A parade of witnesses from virtually every slice of Washington life yesterday added their voices to the growing chorus of District of Columbia residents demanding an end tothe city's rising crime rate, but most were not in favor of mandatory sentences or a ban on the possession of drug paraphernalia.
The second day of marathon, all-day hearings on crime legislation before the City Council's Judiciary Committe brought together a colorful cast -- including a gay rights activist threatening to use a gun to prevent confiscation of his marijuana pipe, a Catholic priest whose Columbia Heights community lives in constant fear of crime, and a former Michigan prison guard who chided the use of mandatory sentences as a deterrent to crime.
While most of the witnesses agreed with the overall thrust of the council's sweeping, get-tough crime legislation, they differed on some of the specific points. Most of the witnesses rejected outright those strict, traditionally conservative proposals that some consider buzzwords of the anticrime crusade -- mandatory penalties, pretrial detention and heavy fines for possession of implements that can be used with drugs.
Echoing the concerns of most of the witnesses, Edward Hailes Jr., secretary of the local chapter of the NAACP, urged a "firm but fair" approach."Use not a club," he argued the council members. "Use a scalpel -- a scalpel of justice to cut crime out of the community."
Meanwhile on Capital Hill, members of an influential House D.C. Appropriations subcommittee scolded Police Chief Burtell M. Jefferson for the city's refusal to use specially allocated funds to hire more police officers in the face of the rising crime rate.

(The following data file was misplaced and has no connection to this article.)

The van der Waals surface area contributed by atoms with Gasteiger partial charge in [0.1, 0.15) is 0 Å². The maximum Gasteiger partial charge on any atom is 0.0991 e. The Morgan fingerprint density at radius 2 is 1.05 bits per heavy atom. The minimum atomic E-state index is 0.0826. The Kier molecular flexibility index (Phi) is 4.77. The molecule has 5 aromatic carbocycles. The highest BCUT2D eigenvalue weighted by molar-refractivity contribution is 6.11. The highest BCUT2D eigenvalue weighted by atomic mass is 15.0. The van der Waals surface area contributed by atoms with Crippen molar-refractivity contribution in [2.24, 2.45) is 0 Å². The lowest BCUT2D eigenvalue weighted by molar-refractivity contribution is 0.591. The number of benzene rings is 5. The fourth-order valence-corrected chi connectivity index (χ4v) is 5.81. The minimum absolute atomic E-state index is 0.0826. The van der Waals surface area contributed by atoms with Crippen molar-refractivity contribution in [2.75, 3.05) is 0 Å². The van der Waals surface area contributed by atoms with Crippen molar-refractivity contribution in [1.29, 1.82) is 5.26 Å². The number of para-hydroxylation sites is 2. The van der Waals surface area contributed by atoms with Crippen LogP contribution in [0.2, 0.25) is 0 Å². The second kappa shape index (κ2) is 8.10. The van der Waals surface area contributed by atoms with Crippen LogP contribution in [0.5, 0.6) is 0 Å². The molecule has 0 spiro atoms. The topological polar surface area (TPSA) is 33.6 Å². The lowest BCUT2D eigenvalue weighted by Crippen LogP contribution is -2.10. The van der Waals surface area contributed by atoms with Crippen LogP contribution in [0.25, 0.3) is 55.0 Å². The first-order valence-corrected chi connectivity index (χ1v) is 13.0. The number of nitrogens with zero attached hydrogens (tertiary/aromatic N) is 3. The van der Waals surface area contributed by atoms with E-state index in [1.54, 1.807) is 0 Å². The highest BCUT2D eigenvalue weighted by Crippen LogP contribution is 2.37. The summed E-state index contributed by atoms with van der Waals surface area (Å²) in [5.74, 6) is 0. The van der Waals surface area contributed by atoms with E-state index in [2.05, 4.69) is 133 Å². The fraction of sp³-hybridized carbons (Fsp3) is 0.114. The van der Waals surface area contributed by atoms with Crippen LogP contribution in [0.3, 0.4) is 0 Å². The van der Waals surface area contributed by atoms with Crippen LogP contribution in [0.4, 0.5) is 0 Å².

Jefferson told the subcommittee that budgetary restraints and difficulties in preparing a qualifying examination have delayed the mandated hirings, carefully avoiding veiled invitations to launch a public quarrel over his differences on the issue with Major Marion Barry.Jefferson wants to hire the officers but Barry does not.
The crime package currently before the council, sponsored by council member David A. Clarke (D-Ward 1), is the culmination of a two-year study of the city's criminal laws.
The measure essentially would update District of Columbia laws for narcotics offenses and sexual assault, reform the bail laws, and given the city its own broad statutes outlawing bribery, shoplifting, and unauthorized reproduction of records, instead of the federal statues now in effect.
Speaking against the proposed drug paraphernalia ban, gay rights activist Franklin E. Kameny set a three-foot-high glass bong (marijuana pipe) on the wooden table before the council members and dared law enforcers to break into his home to confiscate it if such paraphernalia should be outlawed by the pending bill.
"I detest guns, and I have not touched one since I was discharged from the army in 1946," Kameny said. "But let an effort be made to seize this bond, as this vicious bill would seem to require, and there just might be a shoot-out."